Western Eagle County Ambulance District (WECAD) has been filling a solid block of shifts at City Market in Eagle every year for a while.
WECAD is merging with Eagle County Ambulance District (ECAD) and recently announced a new name for the entire organization - Eagle County Paramedic Services (ECPS).
Last week, paramedics rang the bell in Eagle from 10 a.m. to 6 p.m. according to their tradition.
"We've been doing this for at least five or six years now," said ECPS Manager Chris Montera. "We help with the holiday food baskets, too. We've been delivering those on Thanksgiving and Christmas for 10 years."
Wolin-Brown said more than 600 baskets were delivered to people in need on Dec. 15.
Sometimes an emergency call comes in while an ambulance crew is manning the bell.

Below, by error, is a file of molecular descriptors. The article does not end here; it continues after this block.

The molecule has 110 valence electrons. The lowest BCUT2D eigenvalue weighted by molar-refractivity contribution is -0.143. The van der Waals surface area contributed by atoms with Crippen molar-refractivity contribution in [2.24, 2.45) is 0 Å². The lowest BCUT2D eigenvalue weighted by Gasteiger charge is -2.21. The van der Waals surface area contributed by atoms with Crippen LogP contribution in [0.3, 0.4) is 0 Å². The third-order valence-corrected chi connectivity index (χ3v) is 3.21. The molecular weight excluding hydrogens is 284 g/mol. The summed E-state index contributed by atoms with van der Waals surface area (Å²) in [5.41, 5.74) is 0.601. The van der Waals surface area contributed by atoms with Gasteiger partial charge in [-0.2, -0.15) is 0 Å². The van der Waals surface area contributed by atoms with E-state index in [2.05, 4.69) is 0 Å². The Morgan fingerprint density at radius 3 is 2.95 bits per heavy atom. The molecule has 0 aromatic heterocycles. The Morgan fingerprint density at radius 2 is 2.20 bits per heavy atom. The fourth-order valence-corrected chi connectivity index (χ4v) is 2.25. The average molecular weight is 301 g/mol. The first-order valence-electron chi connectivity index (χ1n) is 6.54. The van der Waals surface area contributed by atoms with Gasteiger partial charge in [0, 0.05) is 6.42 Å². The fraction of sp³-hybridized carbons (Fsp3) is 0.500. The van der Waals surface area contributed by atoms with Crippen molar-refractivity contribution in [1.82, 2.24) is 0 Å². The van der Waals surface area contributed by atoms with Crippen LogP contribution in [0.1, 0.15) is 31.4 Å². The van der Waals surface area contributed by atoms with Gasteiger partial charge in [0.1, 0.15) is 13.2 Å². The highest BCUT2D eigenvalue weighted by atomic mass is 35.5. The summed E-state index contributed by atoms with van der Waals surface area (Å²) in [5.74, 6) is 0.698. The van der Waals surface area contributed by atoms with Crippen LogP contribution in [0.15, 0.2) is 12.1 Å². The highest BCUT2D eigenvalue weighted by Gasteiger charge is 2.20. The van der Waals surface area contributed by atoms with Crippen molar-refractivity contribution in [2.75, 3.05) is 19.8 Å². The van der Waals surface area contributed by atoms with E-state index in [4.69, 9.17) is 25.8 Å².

"That's happened a few times," Montera said. "In that case, someone from the office goes over there and covers the shift."
As far as collections go, the uniforms seem to generate more interest in the kettle.
"I think there is a tendency for people to stop and talk to bell ringers, and I think that happens even more when we're in uniforms," Montera said. "I enjoy it. It's a nice time of year to see everyone."
Wolin-Brown said that there has been a good turnout of volunteers all over the county this year.
"This is about the best year ever as far as having slots filled," she said. "We still have openings in Vail, though."
Harris said he is having more trouble than usual filling shifts in Eagle.
"I haven't been as fortunate getting bell ringers this year," he said. "Bell ringing is not something that everyone is comfortable with or that they have time to do. Some people have a hard time soliciting donations."
Meanwhile, the bells will fill the air from 10 a.m. to 8 p.m. through Dec. 24.
To sign up or learn more, visit www.salvationarmyvail.org/volopps.asp#BR or call the Vail Valley Salvation Army at 970-748-0704.
"Tell us which location you're interested in and we'll put you directly in touch with the bell captain," Wolin-Brown said.